Opting for litigation before attempting mediation can be a costly and adversarial approach. Mediation  offers a more collaborative and less confrontational way to reach agreements on various divorce matters—including asset division, child custody, and support. 

Ignoring tax consequences

Divorce can have major tax implications, including changes in filing status, asset transfers, alimony payments, and capital gains taxes. Disregarding these tax consequences can lead to unexpected financial burdens and missed opportunities for tax optimization. Make sure you are really clear on what the tax implications are for your side of the arrangement. 

Acting on emotions

Divorce is an emotionally challenging process that can inevitably affect your well-being. However, acting solely based on emotions without considering practical and legal factors can lead to impaired judgment and regrettable decisions.

Be careful not to let emotions like anger, resentment, or sadness cloud your judgment, resulting in impulsive and unfavorable choices. It’s essential to acknowledge and process emotions while approaching divorce decisions rationally.

Not consulting a professional

Divorce is often uncharted territory and may be challenging to navigate without expert guidance. Family law attorneys, financial advisors, tax experts, and therapists can provide invaluable support and advice. The goal is not to overlook critical legal considerations, financial consequences, or emotional needs in divorce proceedings.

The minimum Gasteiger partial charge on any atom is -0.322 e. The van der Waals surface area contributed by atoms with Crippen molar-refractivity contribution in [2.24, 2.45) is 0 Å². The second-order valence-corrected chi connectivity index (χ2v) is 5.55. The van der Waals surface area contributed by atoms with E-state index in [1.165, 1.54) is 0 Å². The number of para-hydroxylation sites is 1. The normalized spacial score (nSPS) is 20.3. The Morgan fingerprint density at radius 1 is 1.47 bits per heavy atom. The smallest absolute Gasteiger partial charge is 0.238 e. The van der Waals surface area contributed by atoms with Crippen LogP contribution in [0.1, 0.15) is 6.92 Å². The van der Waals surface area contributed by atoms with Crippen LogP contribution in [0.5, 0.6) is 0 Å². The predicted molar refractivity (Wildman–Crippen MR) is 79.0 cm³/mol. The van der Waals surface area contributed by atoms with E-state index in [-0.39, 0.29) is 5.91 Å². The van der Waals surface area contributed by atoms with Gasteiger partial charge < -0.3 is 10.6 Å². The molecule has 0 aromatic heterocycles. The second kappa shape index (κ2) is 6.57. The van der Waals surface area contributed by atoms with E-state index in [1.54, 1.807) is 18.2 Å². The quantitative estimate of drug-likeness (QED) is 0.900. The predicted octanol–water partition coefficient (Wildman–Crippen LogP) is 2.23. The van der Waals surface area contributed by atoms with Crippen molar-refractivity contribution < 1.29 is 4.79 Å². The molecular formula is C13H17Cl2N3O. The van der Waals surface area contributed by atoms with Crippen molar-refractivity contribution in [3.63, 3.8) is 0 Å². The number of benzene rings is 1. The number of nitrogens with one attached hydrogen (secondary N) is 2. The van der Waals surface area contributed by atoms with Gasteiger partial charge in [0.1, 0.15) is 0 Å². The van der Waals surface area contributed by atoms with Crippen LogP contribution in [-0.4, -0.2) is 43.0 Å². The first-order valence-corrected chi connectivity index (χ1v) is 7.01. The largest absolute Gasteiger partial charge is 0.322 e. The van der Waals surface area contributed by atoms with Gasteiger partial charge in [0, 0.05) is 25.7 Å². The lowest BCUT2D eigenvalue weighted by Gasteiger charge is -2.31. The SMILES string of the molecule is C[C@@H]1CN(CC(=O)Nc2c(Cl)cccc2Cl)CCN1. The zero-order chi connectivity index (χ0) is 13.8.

How Are Properties Divided During a Divorce?

States broadly categorize divorce law into two frameworks when dividing assets and debts accumulated during a marriage: community property and marital property.

Arizona, California, Idaho, Louisiana, Nevada, New Mexico, Texas, Washington, and Wisconsin are community property states upholding the principle that both spouses jointly own all assets and debts acquired during the marriage, regardless of individual contributions or sources of income.

Conversely, marital property states, including Utah, approach property division through equitable distribution. Utah’s marital property laws prioritize fairness over equal division during divorce proceedings.

This means that while assets acquired during the marriage are considered marital property, the division of assets is not automatically a 50/50 split. Instead, a fair distribution should prevail. 

Under Utah’s marital property framework, assets subject to division during divorce include

  • Real estate – This encompasses family homes, vacation properties, investment properties, and any jointly owned real estate acquired during the marriage.
  • Vehicles – Cars, boats, motorcycles, and other vehicles acquired during the marriage fall under marital assets.
  • Income – Both earned and passive income generated during the marriage are part of marital assets.
  • Debts – Debts incurred during the marriage, such as mortgages, loans, credit card debts, and medical bills, are marital liabilities.